- The Washington Times - Thursday, April 17, 2003

WASHINGTON, April 17 (UPI) — The UPI think tank wrap-up is a daily digest covering opinion pieces, reactions to recent news events and position statements released by various think tanks. This is the first of several wrap-ups for April 17.


The Pacific Research Institute

(PRI promotes individual freedom and personal responsibility as the cornerstones of a civil society, best achieved through a free-market economy, limited government and private initiative. PRI researches and analyzes critical issues facing California and the nation, and crafts strategies for policy reform.)

SACRAMENTO, Calif. — Capital Ideas: What Colorado can TEL California about taxes

There are more than 100 bills before the California legislature that will raise taxes and fees about $29 billion. Instead of increasing an already heavy tax burden, legislators should learn from Colorado, which in 1992 passed a state constitutional amendment called the Taxpayer Bill of Rights, or TABOR.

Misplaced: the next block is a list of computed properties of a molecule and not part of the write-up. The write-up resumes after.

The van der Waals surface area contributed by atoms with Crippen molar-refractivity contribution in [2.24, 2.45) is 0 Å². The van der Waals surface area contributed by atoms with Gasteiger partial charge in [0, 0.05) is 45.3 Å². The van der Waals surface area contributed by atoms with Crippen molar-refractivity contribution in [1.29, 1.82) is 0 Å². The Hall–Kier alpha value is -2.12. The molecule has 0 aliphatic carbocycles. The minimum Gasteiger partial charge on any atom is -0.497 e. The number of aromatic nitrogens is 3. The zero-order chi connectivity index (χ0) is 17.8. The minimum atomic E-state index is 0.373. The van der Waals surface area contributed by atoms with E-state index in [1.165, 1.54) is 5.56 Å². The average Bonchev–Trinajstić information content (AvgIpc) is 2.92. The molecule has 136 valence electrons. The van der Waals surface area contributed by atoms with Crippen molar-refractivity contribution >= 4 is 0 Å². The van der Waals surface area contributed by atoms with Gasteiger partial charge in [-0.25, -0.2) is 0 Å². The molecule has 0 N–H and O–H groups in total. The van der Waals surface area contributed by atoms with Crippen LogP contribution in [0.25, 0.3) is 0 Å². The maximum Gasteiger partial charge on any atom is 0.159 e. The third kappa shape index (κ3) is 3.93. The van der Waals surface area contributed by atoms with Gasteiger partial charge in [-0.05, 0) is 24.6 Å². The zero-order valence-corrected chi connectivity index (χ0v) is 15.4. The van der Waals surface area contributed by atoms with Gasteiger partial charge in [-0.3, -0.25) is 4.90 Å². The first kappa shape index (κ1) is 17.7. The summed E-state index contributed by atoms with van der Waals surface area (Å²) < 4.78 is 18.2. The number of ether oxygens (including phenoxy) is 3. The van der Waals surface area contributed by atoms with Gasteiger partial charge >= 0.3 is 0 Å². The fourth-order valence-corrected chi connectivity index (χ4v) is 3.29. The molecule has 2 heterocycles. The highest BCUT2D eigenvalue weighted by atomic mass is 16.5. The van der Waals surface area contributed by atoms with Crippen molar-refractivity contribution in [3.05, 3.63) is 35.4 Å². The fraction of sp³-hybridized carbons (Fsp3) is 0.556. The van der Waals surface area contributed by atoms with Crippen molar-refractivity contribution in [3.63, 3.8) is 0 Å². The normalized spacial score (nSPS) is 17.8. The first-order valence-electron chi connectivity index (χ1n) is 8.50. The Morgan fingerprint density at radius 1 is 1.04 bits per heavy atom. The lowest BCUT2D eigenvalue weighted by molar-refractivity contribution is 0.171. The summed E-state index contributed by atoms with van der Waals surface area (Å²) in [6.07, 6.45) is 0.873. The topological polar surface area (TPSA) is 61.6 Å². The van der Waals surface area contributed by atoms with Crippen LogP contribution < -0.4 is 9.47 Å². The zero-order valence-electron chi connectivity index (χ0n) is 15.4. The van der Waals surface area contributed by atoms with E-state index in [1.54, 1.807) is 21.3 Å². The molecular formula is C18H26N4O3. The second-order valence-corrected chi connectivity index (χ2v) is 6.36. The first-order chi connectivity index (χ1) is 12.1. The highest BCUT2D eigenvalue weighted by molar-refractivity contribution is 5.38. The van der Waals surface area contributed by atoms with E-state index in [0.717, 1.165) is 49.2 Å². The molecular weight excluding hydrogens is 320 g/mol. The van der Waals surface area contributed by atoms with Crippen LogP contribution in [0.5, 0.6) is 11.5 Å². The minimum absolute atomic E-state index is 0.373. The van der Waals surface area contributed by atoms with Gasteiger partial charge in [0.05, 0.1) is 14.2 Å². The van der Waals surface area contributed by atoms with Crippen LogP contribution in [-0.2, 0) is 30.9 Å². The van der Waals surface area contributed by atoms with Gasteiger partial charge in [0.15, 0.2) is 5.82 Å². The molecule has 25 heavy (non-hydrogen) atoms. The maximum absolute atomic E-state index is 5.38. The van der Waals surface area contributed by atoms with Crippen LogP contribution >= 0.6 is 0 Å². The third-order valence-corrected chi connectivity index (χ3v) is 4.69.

This voter-approved measure limits increases in per capita state expenditures to the inflation rate and mandates that excess tax revenues be refunded to taxpayers. As a result, between 1997 and 2002, Colorado reduced taxes more than any state, issuing six consecutive annual tax rebates totaling more than $3.2 billion.

When Californians were struggling with a $24 billion deficit in 2002, Coloradoans were enjoying a balanced budget and receiving $927 million in tax refunds. Colorado's economy surged in this fiscally responsible, business-friendly climate.

Between 1995 and 2000, Colorado's personal income grew 51 percent, ranking it second in the nation. Its gross state product grew 54 percent, first in the nation. California grew only 42 percent and 45 percent, respectively.

Colorado's TABOR has granted tax relief, fostered economic growth and reduced the size of its state and local government — about $114 per person annually according to Michael New of the Harvard-MIT Data Center.

What Colorado, like 25 other states, has done is enact a TEL, a tax and expenditure limitation. To be effective, TELs must limit spending across the board, without politically correct exceptions. The growth limit must be stringent and straightforward. Colorado's TABOR, for example, limits annual increases in state spending and tax revenues to the inflation rate plus state population growth rate.